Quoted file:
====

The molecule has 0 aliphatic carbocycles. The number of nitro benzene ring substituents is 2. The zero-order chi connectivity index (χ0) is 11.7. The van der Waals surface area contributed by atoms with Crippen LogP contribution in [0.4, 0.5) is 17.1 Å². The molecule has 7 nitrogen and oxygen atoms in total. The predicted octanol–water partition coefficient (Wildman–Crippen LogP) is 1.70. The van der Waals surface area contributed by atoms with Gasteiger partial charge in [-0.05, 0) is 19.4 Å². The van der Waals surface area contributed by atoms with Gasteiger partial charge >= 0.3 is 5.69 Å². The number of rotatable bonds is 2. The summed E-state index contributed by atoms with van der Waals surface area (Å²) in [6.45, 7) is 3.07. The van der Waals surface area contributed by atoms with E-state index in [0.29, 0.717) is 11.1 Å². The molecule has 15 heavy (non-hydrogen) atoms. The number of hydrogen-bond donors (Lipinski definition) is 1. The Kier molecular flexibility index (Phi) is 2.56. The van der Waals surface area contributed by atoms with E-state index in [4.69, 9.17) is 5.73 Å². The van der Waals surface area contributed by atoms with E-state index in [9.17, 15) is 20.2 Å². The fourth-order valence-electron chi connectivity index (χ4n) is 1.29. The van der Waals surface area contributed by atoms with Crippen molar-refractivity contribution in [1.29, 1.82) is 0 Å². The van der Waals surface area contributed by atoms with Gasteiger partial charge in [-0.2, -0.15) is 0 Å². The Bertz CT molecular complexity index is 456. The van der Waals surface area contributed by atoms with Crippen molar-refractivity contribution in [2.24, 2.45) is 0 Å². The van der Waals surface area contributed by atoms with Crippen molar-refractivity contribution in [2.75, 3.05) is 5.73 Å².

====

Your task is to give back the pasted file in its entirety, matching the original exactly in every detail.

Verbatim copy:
The molecule has 0 aliphatic carbocycles. The number of nitro benzene ring substituents is 2. The zero-order chi connectivity index (χ0) is 11.7. The van der Waals surface area contributed by atoms with Crippen LogP contribution in [0.4, 0.5) is 17.1 Å². The molecule has 7 nitrogen and oxygen atoms in total. The predicted octanol–water partition coefficient (Wildman–Crippen LogP) is 1.70. The van der Waals surface area contributed by atoms with Gasteiger partial charge in [-0.05, 0) is 19.4 Å². The van der Waals surface area contributed by atoms with Gasteiger partial charge >= 0.3 is 5.69 Å². The number of rotatable bonds is 2. The summed E-state index contributed by atoms with van der Waals surface area (Å²) in [6.45, 7) is 3.07. The van der Waals surface area contributed by atoms with E-state index in [0.29, 0.717) is 11.1 Å². The molecule has 15 heavy (non-hydrogen) atoms. The number of hydrogen-bond donors (Lipinski definition) is 1. The Kier molecular flexibility index (Phi) is 2.56. The van der Waals surface area contributed by atoms with E-state index in [4.69, 9.17) is 5.73 Å². The van der Waals surface area contributed by atoms with E-state index in [9.17, 15) is 20.2 Å². The fourth-order valence-electron chi connectivity index (χ4n) is 1.29. The van der Waals surface area contributed by atoms with Crippen molar-refractivity contribution in [1.29, 1.82) is 0 Å². The van der Waals surface area contributed by atoms with Gasteiger partial charge in [-0.2, -0.15) is 0 Å². The Bertz CT molecular complexity index is 456. The van der Waals surface area contributed by atoms with Crippen molar-refractivity contribution in [2.24, 2.45) is 0 Å². The van der Waals surface area contributed by atoms with Crippen molar-refractivity contribution in [2.75, 3.05) is 5.73 Å².